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Fisheries Brief No. 9: Responsibility rests with the fishery ministers

The EU Commission has issued its proposals for quotas for next year’s cod fishing in the Baltic Sea. This is a stage in the immense bureaucracy that we described in Fisheries Brief no. 6. But attempts to maintain vigorous cod stocks have failed. With a few exceptions, commercial fishing in the past 20 years has not managed to catch sufficient cod to meet the quotas. The stocks have been consistently overestimated, which is very serious.


fangst vs kvotText in chart: Catch in relation to cod quota

The proposal for quotas for next year’s cod fishing in the Baltic Sea gives us two examples of how the fisheries management process is governed by factors other than safeguarding stocks that have been hard hit by climate changes, eutrophication and overfishing.

antal ett aringa torskar

In the western stock, catches have fallen over the past 20 years, and last year the stock were judged to have fallen below biologically safe limits.

The International Council for the Exploration of the Sea’s (ICES) recommendations contain red warning signs for all criteria for which the stock is assessed.
In both 2016 and 2018 “recruitment” (one-year-old cod) is historically low. But in 2017 recruitment was unusually good, and therefore according to the EU Commission ready to be fished. It is proposed that the quota for 2019 be increased by 31 per cent, from around 5,600 tonnes to around 7,300 tonnes. The Commission also proposes that the ban on fishing during the spawning season be removed, i.e. a measure intended to protect the sensitive spawning and                       Text in chart: Number of one-year-old cod (Millions)
which in the long term will contribute to a vigorous stock.

forslagen torskkvotIn terms of the eastern stock, the Commission is proposing significantly higher quotas for 2019 than all the advisors and stakeholders who submit analyses and data. There are no signs of recovery, and several of the scientific criteria normally used for assessing the stock is entirely absent.

The proposed quotas differ by almost 100 per cent. All the parties involved are making their own interpretations of how to assess the condition of the cod stock, and how much fishing it can tolerate. With such unclear recommendations, the job of the fishery ministers of deciding on quotas will be increasingly complicated, with a heightened risk of arbitrary decisions.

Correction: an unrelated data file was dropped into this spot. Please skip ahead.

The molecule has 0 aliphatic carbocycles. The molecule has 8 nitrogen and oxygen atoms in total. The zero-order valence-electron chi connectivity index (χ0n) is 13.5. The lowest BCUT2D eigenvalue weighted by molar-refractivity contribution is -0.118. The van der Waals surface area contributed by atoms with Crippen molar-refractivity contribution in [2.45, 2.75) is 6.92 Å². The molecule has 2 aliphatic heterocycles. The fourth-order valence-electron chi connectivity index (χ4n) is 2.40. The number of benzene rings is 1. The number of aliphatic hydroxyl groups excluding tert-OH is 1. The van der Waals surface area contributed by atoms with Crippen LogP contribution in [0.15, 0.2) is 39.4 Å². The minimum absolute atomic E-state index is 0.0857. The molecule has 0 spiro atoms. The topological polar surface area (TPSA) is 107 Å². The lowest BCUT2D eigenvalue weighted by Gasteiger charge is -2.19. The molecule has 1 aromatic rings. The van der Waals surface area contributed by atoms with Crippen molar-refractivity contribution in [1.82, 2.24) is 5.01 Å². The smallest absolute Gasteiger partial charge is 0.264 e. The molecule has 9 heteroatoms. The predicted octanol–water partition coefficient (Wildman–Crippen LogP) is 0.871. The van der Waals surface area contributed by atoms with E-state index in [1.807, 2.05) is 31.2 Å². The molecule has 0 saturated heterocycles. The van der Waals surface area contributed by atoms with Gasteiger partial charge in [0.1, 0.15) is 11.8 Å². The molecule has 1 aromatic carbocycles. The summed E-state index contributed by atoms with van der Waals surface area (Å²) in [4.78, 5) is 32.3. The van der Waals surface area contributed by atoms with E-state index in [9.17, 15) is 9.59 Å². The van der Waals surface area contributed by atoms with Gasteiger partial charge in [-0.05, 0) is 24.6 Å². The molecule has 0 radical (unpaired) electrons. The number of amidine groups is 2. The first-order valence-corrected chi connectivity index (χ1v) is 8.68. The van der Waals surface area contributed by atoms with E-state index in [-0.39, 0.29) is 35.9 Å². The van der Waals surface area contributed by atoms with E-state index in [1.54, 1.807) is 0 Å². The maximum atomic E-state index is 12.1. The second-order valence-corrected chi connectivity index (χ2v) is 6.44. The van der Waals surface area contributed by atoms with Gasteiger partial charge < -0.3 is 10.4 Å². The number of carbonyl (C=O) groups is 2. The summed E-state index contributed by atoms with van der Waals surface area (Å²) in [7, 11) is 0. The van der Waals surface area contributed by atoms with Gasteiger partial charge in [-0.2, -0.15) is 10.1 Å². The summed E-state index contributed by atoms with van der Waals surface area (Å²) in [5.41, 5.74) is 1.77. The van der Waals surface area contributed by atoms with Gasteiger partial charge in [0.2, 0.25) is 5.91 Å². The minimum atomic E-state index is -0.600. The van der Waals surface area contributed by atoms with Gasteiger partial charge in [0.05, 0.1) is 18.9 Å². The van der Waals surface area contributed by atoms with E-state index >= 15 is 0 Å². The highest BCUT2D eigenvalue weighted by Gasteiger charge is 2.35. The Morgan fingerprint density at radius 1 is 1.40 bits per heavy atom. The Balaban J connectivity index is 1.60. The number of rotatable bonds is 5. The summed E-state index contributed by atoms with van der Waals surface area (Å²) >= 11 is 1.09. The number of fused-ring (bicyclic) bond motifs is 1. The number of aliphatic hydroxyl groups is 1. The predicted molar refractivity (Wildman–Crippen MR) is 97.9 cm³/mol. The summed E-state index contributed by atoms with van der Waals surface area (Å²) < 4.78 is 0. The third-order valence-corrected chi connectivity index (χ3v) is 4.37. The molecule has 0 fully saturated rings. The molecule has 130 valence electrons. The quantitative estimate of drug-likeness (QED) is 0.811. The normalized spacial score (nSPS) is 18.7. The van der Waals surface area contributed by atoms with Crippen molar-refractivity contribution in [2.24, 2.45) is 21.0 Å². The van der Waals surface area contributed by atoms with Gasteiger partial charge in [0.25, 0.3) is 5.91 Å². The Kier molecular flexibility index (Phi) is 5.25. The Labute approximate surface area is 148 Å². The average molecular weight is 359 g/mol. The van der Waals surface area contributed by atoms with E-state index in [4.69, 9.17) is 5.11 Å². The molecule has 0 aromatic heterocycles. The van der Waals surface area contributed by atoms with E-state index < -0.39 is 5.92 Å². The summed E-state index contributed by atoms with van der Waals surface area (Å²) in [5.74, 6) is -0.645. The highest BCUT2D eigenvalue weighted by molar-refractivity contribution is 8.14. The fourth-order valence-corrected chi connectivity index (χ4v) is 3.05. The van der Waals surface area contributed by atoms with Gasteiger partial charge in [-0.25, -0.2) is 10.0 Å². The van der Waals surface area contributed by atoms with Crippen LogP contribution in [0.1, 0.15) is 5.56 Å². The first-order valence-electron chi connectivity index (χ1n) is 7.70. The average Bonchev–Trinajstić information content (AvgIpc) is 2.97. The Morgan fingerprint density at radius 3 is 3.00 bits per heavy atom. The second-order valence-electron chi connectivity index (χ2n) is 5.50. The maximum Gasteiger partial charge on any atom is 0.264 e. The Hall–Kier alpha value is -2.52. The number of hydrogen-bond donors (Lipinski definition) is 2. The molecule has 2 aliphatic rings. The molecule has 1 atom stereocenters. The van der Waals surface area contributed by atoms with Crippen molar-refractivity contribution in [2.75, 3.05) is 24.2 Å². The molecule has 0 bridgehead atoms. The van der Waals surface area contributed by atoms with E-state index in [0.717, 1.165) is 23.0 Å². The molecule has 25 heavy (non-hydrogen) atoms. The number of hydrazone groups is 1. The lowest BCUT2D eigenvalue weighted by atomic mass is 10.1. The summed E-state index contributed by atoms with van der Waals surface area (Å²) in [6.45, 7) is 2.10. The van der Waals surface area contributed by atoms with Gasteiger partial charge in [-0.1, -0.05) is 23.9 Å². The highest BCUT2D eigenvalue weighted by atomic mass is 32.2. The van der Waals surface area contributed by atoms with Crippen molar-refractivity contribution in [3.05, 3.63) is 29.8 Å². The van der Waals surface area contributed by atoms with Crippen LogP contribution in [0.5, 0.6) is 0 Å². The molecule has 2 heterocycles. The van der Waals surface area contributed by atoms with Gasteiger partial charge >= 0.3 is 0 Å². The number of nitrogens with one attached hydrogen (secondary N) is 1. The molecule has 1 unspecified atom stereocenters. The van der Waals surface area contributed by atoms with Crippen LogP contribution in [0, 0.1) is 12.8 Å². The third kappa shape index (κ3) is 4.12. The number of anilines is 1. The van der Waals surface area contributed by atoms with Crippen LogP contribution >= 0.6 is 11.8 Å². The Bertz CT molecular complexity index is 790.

The Commission and the fishery ministers should put the numbers exercise to one side and instead discuss concrete        Text in chart: Proposed cod quota. Bars from left: The EU
measures for saving the Baltic Sea cod. A number of                  Commission, the fishing industry, ICES and environmental
measures are required to save the Baltic Sea cod, but an           organisations. Numbers expressed in tonnes.
initial measure would be to stop all bottom trawling.

Everyone involved states that they follow the rules of the fisheries management model. Sweden’s fishery minister Sven-Erik Bucht says every year that he is satisfied with the Council of Ministers’ quota negotiations. Nevertheless, the situation for the Baltic Sea cod is getting worse every year.

This year, the Commission’s analysis and proposals for cod quotas are ill-founded and seem to lack any understanding of the cod stock´s crisis. Responsibility will therefore be huge when the fishery ministers meet on 15-16 October.

When the Swedish government anchors its position in the parliament’s EU committee, it will be a concrete test of those parties who declared before the election that they supported a ban on bottom trawling.

Click here to read previous Fisheries Briefs:
Fisheries Brief No. 1: How big is the fishing industry?
Fisheries Brief No. 2: Discards continue despite ban
Fisheries Brief No. 3: The Baltic Sea cod – a unique and isolated species
Fisheries Brief No. 4: The role of cod in the ecosystem
Fisheries Brief No. 5: Historically low catches of Baltic Sea cod
Fisheries Brief No. 6: Baltic Sea cod quotas
Fisheries Brief No. 7: Who is entitled to the fish?
Fisheries Brief No. 8: Is the Minister for Rural Affairs in charge of fishing matters?